eSolar plugs solar plant into California grid

At an event in Southern California, eSolar will bring its five-megawatt concentrating solar plant online, a crucial step on the way to larger utility-scale systems.

eSolar demonstration plant
eSolar's demonstration plant in Lancaster, Calif. eSolar

eSolar is doing what so many other solar start-ups wish they were already doing: feeding electricity into the grid.

The 2-year-old concentrating solar company on Wednesday will host an event in Lancaster, Calif., to celebrate the opening of a demonstration facility that's converting the sun's desert heat into electricity.

At five megawatts--enough to supply about 1,500 homes or up to 4,000 during peak hours--it's making a modest contribution to overall electricity generation. But the Lancaster plant has been crucial to proving that eSolar's technology produces cost-effective electricity and can be replicated, said company CEO Bill Gross.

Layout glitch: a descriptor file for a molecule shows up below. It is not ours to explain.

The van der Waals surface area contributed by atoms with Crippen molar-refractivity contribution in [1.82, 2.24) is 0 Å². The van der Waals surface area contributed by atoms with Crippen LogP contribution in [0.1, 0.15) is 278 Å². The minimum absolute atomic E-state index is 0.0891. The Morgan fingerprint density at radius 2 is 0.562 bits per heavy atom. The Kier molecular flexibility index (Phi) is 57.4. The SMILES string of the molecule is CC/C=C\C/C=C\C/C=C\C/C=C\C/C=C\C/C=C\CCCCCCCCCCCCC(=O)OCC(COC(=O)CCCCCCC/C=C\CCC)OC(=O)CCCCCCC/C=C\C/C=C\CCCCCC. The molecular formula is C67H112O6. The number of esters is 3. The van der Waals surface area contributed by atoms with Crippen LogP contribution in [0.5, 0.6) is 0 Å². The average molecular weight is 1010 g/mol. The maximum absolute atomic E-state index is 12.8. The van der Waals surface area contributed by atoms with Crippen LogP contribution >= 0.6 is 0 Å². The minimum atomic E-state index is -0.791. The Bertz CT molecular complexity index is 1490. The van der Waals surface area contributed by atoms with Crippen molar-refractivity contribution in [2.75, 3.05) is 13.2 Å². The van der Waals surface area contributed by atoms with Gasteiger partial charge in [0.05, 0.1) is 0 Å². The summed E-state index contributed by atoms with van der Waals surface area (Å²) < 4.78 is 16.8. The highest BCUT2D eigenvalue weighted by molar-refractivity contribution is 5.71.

Concentrating solar power systems concentrate sunlight to make steam, which is converted into electricity through a turbine. eSolar's plant is the first to use a single tower to make steam, which is slightly more efficient than traditional reflective trough technology, according to Gross. It uses thousands of computer-controlled mirrors to reflect the light onto the tower.

He said the plant produces power at less than the retail rate for electricity in California, which is 13 cents per kilowatt-hour.

The company has signed deals to supply its technology and projects to energy project developer NRG Energy for plants in the southwest U.S. and ACME in India. Gross said those projects are expected to break ground later this year.

For a full interview with Bill Gross, see this Q&A .

 

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